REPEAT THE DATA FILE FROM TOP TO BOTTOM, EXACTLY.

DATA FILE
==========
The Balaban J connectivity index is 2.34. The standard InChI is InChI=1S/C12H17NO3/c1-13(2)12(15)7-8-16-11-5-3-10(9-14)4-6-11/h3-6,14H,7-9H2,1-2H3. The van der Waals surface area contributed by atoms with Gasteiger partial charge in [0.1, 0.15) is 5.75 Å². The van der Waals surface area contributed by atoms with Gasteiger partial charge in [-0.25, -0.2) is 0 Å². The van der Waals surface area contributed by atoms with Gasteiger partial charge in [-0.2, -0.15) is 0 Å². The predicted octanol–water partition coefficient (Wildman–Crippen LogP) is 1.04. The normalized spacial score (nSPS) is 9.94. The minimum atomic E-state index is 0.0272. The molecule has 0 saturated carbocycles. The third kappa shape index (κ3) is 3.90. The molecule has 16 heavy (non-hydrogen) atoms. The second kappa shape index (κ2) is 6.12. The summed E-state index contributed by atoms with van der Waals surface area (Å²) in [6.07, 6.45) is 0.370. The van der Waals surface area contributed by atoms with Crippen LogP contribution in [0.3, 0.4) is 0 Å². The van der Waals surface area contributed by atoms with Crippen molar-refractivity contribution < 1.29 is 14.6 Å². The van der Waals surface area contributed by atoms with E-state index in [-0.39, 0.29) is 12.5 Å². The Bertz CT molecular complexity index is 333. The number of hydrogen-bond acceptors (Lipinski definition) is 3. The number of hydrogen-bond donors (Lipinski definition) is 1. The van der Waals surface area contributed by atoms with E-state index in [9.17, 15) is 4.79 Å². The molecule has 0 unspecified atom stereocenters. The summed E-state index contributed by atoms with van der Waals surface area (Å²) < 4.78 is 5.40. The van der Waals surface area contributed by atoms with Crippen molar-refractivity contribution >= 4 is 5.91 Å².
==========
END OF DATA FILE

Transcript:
The Balaban J connectivity index is 2.34. The standard InChI is InChI=1S/C12H17NO3/c1-13(2)12(15)7-8-16-11-5-3-10(9-14)4-6-11/h3-6,14H,7-9H2,1-2H3. The van der Waals surface area contributed by atoms with Gasteiger partial charge in [0.1, 0.15) is 5.75 Å². The van der Waals surface area contributed by atoms with Gasteiger partial charge in [-0.25, -0.2) is 0 Å². The van der Waals surface area contributed by atoms with Gasteiger partial charge in [-0.2, -0.15) is 0 Å². The predicted octanol–water partition coefficient (Wildman–Crippen LogP) is 1.04. The normalized spacial score (nSPS) is 9.94. The minimum atomic E-state index is 0.0272. The molecule has 0 saturated carbocycles. The third kappa shape index (κ3) is 3.90. The molecule has 16 heavy (non-hydrogen) atoms. The second kappa shape index (κ2) is 6.12. The summed E-state index contributed by atoms with van der Waals surface area (Å²) in [6.07, 6.45) is 0.370. The van der Waals surface area contributed by atoms with Crippen LogP contribution in [0.3, 0.4) is 0 Å². The van der Waals surface area contributed by atoms with Crippen molar-refractivity contribution < 1.29 is 14.6 Å². The van der Waals surface area contributed by atoms with E-state index in [-0.39, 0.29) is 12.5 Å². The Bertz CT molecular complexity index is 333. The number of hydrogen-bond acceptors (Lipinski definition) is 3. The number of hydrogen-bond donors (Lipinski definition) is 1. The van der Waals surface area contributed by atoms with E-state index in [9.17, 15) is 4.79 Å². The molecule has 0 unspecified atom stereocenters. The summed E-state index contributed by atoms with van der Waals surface area (Å²) < 4.78 is 5.40. The van der Waals surface area contributed by atoms with Crippen molar-refractivity contribution >= 4 is 5.91 Å².